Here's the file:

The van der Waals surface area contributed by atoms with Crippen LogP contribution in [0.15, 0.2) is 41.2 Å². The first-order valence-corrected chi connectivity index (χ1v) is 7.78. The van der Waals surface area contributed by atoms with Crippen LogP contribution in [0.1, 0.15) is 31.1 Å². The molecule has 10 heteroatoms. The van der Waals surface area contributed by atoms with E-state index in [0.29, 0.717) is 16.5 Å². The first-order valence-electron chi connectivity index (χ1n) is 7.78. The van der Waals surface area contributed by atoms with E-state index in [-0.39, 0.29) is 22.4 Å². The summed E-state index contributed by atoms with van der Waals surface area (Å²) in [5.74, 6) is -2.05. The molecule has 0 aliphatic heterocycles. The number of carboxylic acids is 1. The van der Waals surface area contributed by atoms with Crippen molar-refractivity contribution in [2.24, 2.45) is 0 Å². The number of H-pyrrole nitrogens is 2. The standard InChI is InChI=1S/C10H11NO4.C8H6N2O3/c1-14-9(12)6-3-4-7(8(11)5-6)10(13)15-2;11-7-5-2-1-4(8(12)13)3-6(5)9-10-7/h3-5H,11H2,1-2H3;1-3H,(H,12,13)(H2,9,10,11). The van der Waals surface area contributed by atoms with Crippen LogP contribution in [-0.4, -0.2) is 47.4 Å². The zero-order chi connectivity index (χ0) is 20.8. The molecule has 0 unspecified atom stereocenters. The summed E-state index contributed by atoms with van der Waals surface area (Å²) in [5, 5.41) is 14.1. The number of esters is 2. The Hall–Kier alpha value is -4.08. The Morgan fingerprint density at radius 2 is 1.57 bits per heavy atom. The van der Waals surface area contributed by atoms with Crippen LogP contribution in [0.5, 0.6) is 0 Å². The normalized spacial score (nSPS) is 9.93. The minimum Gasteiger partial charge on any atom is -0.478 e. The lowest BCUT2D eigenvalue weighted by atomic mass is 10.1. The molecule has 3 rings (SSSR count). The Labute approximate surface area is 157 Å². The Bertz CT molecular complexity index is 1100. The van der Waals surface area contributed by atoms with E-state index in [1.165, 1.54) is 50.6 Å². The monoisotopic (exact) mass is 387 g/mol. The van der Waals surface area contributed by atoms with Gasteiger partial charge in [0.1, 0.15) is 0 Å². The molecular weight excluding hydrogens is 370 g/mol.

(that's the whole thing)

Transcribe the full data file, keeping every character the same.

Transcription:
The van der Waals surface area contributed by atoms with Crippen LogP contribution in [0.15, 0.2) is 41.2 Å². The first-order valence-corrected chi connectivity index (χ1v) is 7.78. The van der Waals surface area contributed by atoms with Crippen LogP contribution in [0.1, 0.15) is 31.1 Å². The molecule has 10 heteroatoms. The van der Waals surface area contributed by atoms with E-state index in [0.29, 0.717) is 16.5 Å². The first-order valence-electron chi connectivity index (χ1n) is 7.78. The van der Waals surface area contributed by atoms with E-state index in [-0.39, 0.29) is 22.4 Å². The summed E-state index contributed by atoms with van der Waals surface area (Å²) in [5.74, 6) is -2.05. The molecule has 0 aliphatic heterocycles. The number of carboxylic acids is 1. The van der Waals surface area contributed by atoms with Crippen molar-refractivity contribution in [2.24, 2.45) is 0 Å². The number of H-pyrrole nitrogens is 2. The standard InChI is InChI=1S/C10H11NO4.C8H6N2O3/c1-14-9(12)6-3-4-7(8(11)5-6)10(13)15-2;11-7-5-2-1-4(8(12)13)3-6(5)9-10-7/h3-5H,11H2,1-2H3;1-3H,(H,12,13)(H2,9,10,11). The van der Waals surface area contributed by atoms with Crippen LogP contribution in [-0.4, -0.2) is 47.4 Å². The zero-order chi connectivity index (χ0) is 20.8. The molecule has 0 unspecified atom stereocenters. The summed E-state index contributed by atoms with van der Waals surface area (Å²) in [5, 5.41) is 14.1. The number of esters is 2. The Hall–Kier alpha value is -4.08. The Morgan fingerprint density at radius 2 is 1.57 bits per heavy atom. The van der Waals surface area contributed by atoms with Crippen LogP contribution in [0.5, 0.6) is 0 Å². The normalized spacial score (nSPS) is 9.93. The minimum Gasteiger partial charge on any atom is -0.478 e. The lowest BCUT2D eigenvalue weighted by atomic mass is 10.1. The molecule has 3 rings (SSSR count). The Labute approximate surface area is 157 Å². The Bertz CT molecular complexity index is 1100. The van der Waals surface area contributed by atoms with E-state index in [1.165, 1.54) is 50.6 Å². The monoisotopic (exact) mass is 387 g/mol. The van der Waals surface area contributed by atoms with Gasteiger partial charge in [0.1, 0.15) is 0 Å². The molecular weight excluding hydrogens is 370 g/mol.